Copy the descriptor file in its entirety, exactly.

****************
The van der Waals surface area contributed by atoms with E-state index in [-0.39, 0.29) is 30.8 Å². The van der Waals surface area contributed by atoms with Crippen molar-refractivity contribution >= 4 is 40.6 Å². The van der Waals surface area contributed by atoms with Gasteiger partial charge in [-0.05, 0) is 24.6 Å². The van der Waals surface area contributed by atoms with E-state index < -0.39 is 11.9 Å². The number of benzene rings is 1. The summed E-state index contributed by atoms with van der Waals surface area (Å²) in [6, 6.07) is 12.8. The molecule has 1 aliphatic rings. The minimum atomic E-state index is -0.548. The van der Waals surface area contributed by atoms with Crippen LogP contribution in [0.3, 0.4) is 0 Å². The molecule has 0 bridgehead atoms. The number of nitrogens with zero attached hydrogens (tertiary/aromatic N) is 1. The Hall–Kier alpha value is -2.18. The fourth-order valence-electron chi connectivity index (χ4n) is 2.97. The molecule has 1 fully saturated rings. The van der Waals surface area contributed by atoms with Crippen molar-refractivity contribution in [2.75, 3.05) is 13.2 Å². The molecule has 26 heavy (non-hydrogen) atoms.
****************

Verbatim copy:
The van der Waals surface area contributed by atoms with E-state index in [-0.39, 0.29) is 30.8 Å². The van der Waals surface area contributed by atoms with Crippen molar-refractivity contribution >= 4 is 40.6 Å². The van der Waals surface area contributed by atoms with Gasteiger partial charge in [-0.05, 0) is 24.6 Å². The van der Waals surface area contributed by atoms with E-state index < -0.39 is 11.9 Å². The number of benzene rings is 1. The summed E-state index contributed by atoms with van der Waals surface area (Å²) in [6, 6.07) is 12.8. The molecule has 1 aliphatic rings. The minimum atomic E-state index is -0.548. The van der Waals surface area contributed by atoms with Crippen LogP contribution in [0.3, 0.4) is 0 Å². The molecule has 0 bridgehead atoms. The number of nitrogens with zero attached hydrogens (tertiary/aromatic N) is 1. The Hall–Kier alpha value is -2.18. The fourth-order valence-electron chi connectivity index (χ4n) is 2.97. The molecule has 1 fully saturated rings. The van der Waals surface area contributed by atoms with Crippen molar-refractivity contribution in [2.75, 3.05) is 13.2 Å². The molecule has 26 heavy (non-hydrogen) atoms.